From the rise of Steve Biko’s SA Students’ Organisation (SASO in 1969), through the SA Students’ Movement (SASM, which led the Soweto June 16 uprising), to the Congress of SA Students, and the Rhodes and #FeesMustFall periods, our youth has been outspoken and led the call to decisive action.

It is thus sad that some have, once in public office, become complacent, compliant and defensive of state power. This privileged group has, in many instances, become the salaried beneficiaries, who tend to quickly deny the terrible realities confronting a nation at war with itself – which is rapidly declining in nearly all sectors.

Human beings are known to fiercely defend and protect their offspring, nurturing and preparing them for the cruelties that they may face out there. SA is probably unique, in that our youth are now only recognised in the negative – when they protest, burn and destroy. In such instances, we quickly blame them for how they respond, forgetting the issues that gave rise to their frustration and anger in the first place.

We conveniently overlook how we have perennially ignored the warning signs, and carry on as if all is well, when it patently is not!

Unemployment is at a staggering 42.3%. Youth unemployment is at a dangerously high 74.7%. The sheer enormity of this youth hopelessness has to be concerning to parents, grandparents and siblings – the overwhelming majority of us. Whatever we cherish and own, or think we own, is tenuous. The castle on the hill that I occupy is worth nothing when surrounded by shacks – oozing poverty and degradation.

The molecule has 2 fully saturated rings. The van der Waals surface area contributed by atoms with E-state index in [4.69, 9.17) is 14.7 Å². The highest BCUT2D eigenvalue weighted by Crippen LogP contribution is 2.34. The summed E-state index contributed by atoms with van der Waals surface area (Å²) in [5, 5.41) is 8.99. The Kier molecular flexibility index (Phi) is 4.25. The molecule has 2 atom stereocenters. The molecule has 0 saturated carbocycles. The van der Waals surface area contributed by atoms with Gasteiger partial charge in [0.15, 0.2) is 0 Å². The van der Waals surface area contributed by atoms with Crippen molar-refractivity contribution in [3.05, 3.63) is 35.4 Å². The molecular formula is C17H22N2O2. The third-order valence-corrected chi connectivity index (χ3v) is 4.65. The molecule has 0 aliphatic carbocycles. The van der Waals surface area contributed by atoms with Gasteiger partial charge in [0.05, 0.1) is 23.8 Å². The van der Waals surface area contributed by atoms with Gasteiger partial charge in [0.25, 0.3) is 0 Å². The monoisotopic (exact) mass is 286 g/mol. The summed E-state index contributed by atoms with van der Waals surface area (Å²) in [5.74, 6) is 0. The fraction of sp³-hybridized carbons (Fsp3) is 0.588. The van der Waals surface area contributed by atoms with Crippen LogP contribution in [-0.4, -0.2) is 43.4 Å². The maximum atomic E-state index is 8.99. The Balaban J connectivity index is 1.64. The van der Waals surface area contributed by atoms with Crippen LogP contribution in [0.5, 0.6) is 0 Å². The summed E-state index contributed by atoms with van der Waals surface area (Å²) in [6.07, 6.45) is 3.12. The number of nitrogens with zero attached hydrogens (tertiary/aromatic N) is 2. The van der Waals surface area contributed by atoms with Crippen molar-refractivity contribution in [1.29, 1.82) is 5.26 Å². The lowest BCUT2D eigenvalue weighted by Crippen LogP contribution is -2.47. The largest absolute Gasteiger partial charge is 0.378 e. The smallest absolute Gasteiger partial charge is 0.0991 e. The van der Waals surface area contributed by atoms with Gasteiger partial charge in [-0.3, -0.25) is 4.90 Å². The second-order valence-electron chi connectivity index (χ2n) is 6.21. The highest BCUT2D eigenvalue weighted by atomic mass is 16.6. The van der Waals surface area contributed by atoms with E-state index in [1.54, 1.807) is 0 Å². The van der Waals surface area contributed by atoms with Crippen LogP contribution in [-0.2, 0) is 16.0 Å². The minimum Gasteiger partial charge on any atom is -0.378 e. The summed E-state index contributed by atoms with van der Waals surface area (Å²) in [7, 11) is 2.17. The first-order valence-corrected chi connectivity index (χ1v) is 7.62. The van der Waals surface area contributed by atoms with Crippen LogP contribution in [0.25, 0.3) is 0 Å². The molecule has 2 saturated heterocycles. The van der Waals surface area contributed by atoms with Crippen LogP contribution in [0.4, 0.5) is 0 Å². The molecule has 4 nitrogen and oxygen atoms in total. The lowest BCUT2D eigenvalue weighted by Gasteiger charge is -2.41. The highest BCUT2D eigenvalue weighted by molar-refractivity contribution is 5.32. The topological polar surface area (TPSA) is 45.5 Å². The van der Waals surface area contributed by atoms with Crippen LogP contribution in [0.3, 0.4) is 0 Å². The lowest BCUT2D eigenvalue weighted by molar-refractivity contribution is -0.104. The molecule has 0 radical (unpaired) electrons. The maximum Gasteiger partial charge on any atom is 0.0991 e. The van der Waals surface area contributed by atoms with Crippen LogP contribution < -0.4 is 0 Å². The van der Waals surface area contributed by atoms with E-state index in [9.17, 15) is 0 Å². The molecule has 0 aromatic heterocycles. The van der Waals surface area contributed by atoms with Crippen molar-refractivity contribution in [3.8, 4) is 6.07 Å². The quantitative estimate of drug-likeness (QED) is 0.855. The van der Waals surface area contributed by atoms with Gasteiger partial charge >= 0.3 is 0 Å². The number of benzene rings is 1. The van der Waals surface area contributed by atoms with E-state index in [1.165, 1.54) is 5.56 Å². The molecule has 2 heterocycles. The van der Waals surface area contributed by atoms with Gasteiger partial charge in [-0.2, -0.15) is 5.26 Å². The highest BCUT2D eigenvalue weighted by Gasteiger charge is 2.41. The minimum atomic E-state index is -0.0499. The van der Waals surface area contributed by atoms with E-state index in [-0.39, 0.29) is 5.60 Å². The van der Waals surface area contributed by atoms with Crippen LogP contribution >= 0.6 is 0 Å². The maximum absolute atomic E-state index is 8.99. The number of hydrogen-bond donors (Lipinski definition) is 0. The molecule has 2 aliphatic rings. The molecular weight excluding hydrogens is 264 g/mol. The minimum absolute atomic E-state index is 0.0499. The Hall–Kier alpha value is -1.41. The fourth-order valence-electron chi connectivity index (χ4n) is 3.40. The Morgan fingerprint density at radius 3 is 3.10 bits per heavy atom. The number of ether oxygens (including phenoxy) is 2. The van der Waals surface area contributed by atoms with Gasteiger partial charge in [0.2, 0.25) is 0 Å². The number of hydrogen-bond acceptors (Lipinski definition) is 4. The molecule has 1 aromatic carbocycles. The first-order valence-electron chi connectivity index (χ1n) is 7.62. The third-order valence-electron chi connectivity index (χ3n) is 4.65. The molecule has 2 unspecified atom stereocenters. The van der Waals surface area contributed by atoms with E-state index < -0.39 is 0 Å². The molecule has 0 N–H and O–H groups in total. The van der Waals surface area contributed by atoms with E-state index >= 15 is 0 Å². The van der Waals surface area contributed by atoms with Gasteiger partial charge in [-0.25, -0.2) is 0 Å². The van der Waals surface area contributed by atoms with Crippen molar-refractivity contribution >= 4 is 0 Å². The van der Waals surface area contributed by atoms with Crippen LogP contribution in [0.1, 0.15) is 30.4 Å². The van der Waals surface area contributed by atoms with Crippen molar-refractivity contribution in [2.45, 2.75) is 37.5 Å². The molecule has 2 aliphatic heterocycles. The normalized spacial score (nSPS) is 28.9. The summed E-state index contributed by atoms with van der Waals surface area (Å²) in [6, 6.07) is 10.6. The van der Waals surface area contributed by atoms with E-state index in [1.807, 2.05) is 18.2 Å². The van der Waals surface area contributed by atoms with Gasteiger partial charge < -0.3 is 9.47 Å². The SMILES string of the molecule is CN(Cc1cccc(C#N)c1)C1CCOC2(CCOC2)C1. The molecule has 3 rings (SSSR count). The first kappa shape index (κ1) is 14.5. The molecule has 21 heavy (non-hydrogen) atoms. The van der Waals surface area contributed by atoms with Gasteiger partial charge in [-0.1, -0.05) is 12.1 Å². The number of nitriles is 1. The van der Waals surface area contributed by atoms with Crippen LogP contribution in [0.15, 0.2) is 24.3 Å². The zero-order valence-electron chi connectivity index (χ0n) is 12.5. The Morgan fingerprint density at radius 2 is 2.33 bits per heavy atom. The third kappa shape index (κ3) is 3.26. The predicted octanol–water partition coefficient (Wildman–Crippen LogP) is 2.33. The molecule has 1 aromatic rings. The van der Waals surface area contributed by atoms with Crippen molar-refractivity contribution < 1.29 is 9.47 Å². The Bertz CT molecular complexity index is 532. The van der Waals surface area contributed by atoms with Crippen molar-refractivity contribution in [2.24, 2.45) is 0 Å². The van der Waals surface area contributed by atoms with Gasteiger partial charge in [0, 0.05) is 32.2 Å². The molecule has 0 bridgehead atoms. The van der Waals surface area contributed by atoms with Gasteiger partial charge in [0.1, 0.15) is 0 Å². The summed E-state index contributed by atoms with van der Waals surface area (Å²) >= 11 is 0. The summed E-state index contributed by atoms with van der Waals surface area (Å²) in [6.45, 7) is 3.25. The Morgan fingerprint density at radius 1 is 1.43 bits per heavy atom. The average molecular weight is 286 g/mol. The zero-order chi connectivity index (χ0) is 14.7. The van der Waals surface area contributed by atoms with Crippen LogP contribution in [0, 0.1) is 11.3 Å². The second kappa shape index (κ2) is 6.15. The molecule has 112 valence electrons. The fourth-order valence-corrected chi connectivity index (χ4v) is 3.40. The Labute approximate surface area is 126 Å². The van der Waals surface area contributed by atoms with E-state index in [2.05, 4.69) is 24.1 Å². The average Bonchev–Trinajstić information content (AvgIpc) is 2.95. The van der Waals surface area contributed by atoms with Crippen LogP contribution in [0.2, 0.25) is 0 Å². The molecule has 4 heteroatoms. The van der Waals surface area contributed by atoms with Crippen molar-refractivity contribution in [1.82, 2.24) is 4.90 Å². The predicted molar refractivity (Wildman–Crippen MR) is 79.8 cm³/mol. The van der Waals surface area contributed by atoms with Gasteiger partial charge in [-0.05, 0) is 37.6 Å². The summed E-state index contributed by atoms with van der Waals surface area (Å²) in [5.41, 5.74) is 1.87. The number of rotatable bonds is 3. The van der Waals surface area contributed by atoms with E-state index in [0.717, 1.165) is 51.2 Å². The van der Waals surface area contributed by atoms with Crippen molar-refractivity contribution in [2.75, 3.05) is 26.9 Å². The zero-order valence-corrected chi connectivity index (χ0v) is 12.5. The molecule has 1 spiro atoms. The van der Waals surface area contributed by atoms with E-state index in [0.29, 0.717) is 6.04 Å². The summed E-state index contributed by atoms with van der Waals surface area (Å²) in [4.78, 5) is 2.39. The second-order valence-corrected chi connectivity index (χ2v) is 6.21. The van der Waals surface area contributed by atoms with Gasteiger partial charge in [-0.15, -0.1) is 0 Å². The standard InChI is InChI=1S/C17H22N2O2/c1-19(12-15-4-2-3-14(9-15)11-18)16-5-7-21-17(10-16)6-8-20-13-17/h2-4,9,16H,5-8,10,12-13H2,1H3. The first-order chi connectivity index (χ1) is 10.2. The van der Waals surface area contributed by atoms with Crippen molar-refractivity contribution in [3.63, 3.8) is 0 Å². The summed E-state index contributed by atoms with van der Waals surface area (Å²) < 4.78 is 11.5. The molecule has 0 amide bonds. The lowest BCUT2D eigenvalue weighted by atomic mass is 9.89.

Adult wealth at the expense of our children, is unnatural. It will decay. The walls of our indifference can never assure security. It ought to prick our sensibilities that we are fine, when all around us we fail to see the starvation and daily struggle for survival.

Many ex-political prisoners, who were active in the mid-1970s and fuelled the thrust to democratic settlement in 1994, live in penury, with those who have directly benefited doing their utmost to consign them to pauper graves.

The Truth and Reconciliation Commission (TRC), chaired by Nobel Laureate Archbishop Desmond Tutu, stated in 1998 that: “Apartheid could only have happened if large numbers of enfranchised, relatively privileged South Africans either condoned or simply allowed it to continue.”

We have now reached the situation where we allow outrages to persist, deny the objective reality facing the majority of our citizens, and expect our future – our young – not to dream of a better world where they may participate on equal terms, instead of the dystopia they experience now.

We can help ourselves, our country, and our world, when we “look at life with the eyes of a child” as the artist Matisse captured in his Expressionism. Thus will we ensure Matisse’s “balance of purity and serenity devoid of troubling or depressing subject matter” which will haunt us until we, as was said in the TRC, “examine with honesty and with humility the role we have played in the past and, more importantly, what role we can – as individuals and as institutions – play in the future”.

Five of these leaders will share their experience – of the planning meeting of June 13, 1976 – at 4pm on Sunday, June 13, at www.facebook.com/70sgroup

* Cooper is a former political prisoner, who was jailed with Nelson Mandela on Robben Island. Cooper was a member of the 1970s group of activists. He is now president of the Pan-African Psychology Union.

** The views expressed here are not necessarily those of IOL and Independent Media.